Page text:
The US Coast Guard has called off the search for nine people who went missing after a floatplane crashed in Puget Sound, northwest of Seattle.

A nearby resident reported hearing a thunderclap at the time of the crash on Sunday.

The Coast Guard announced shortly after noon on Monday that the search for survivors had been called off after “saturating an area” of more than 2,100 square nautical miles (nearly 2,800 square miles or 7,250 square kilometers).

The Coast Guard said on Twitter that “all next of kin have been notified of this decision.” “Our hearts go out to the families, loved ones, and friends of those who are still missing, as well as those who have died.”

A good Samaritan recovered the body of a tenth person, an unidentified female, after the crash was reported at 3:11 p.m. on Sunday, according to Scott Giard, director of the United States Coast Guard’s Pacific Northwest search and rescue.

The victims’ identities were expected to be released on Tuesday.

According to Coast Guard spokesperson William Colclough, the Northwest Seaplanes flight left Friday Harbor, a popular tourist destination in the San Juan Islands, and was headed to Renton Municipal Airport, the company’s base.

The plane crashed in Mutiny Bay on Whidbey Island, about 30 miles (50 kilometers) northwest of downtown Seattle and roughly halfway between Friday Harbor and Renton, a Seattle suburb to the south.

Jeff Brewny and his wife were walking their dog on Whidbey Island on Sunday when they heard a loud boom.

“My first thought was of thunder.” “It was that loud,” he explained. “There was no flash like with lightning. So, you know, I assumed it was a boat explosion. That was how devastating it was. “My dog went insane.”

The Coast Guard learned from the owner of the seaplane company that two Friday Harbor seaplanes took off Sunday afternoon, with the owner aboard one of the flights, according to Giard. According to the owner, he saw the other plane divert slightly off course and attempted to make radio contact but was unable to.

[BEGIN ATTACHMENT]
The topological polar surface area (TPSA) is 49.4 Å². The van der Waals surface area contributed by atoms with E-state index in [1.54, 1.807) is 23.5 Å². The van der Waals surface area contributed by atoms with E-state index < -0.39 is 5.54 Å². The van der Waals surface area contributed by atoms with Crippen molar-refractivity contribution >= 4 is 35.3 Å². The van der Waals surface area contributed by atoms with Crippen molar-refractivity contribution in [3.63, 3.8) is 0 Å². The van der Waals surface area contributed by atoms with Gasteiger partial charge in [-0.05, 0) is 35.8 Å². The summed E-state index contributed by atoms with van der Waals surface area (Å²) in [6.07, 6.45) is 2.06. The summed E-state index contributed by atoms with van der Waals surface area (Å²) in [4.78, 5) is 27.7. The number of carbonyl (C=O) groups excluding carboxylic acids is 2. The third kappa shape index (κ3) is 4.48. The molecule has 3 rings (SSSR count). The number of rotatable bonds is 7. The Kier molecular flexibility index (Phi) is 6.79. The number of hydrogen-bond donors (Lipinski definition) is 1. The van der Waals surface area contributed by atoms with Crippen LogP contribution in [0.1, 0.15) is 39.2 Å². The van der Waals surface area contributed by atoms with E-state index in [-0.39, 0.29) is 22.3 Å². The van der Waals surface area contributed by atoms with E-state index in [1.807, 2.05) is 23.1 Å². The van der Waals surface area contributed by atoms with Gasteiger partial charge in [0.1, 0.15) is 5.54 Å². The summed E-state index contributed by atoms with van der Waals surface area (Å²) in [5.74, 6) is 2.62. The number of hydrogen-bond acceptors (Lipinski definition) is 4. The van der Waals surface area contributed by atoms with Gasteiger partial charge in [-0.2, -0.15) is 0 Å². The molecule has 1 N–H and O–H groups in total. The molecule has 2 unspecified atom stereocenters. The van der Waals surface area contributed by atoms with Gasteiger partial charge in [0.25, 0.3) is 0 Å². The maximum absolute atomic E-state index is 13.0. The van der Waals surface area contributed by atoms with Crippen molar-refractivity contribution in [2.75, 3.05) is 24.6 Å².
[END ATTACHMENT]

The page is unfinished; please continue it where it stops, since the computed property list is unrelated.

According to Giard, officials received reports that “the aircraft dropped suddenly at a fair amount of speed and hit the water.” “At the moment, we don’t have any video or pictures of the incident.”

According to him, there was no distress call or distress beacon from the crashing plane. The aircraft is equipped with an electronic locating transmitter, but no transmission has been received.

The National Transportation Safety Board announced Monday that it will send a team of seven investigators to the DHC-3 Turbine Otter crash.

Giard stated that Coast Guard searchers discovered “minimal debris.” They had only discovered three to four long and narrow pieces of aluminum, very few personal items, a seat, and some small pieces of foam by Monday afternoon.

It’s difficult to know what happened to the plane without a clear picture of the actual crash, and without knowing whether it exploded on impact or immediately sank to the sea floor, 150 to 200 feet (45-60 meters) below, he said.

According to the company’s website, Northwest Seaplanes is a family-owned business founded by Clyde Carlson.

The company’s business office at Renton Municipal Airport, next to the seaplane dock, remained closed behind fencing on Monday. The only activity visible was two people hugging near the front door.

A woman who answered the phone early Monday said they are waiting to learn more about the crash and are devastated.

“We’re a small crew.” “Everyone is close,” said the woman, who only went by her first name, Michelle. She refused to elaborate.

The company expressed their heartbreak in a Facebook post late Monday.

Floatplanes, which have pontoons that allow them to land on water, are a common sight in Puget Sound, a Pacific Ocean inlet. There are several daily flights between Seattle and the San Juan Islands.

In July 2020, a Brooke’s Seaplanes De Havilland Beaver was on a scenic flight in Coeur d’Alene, Idaho, with five passengers and a pilot when it collided with a Cessna 206. There were eight fatalities.

Six people were killed in a midair collision between two sightseeing planes in Alaska in 2019. The Ketchikan-based floatplanes were carrying passengers from the same cruise ship, the Royal Princess, and were returning from tours of Misty Fjords National Monument.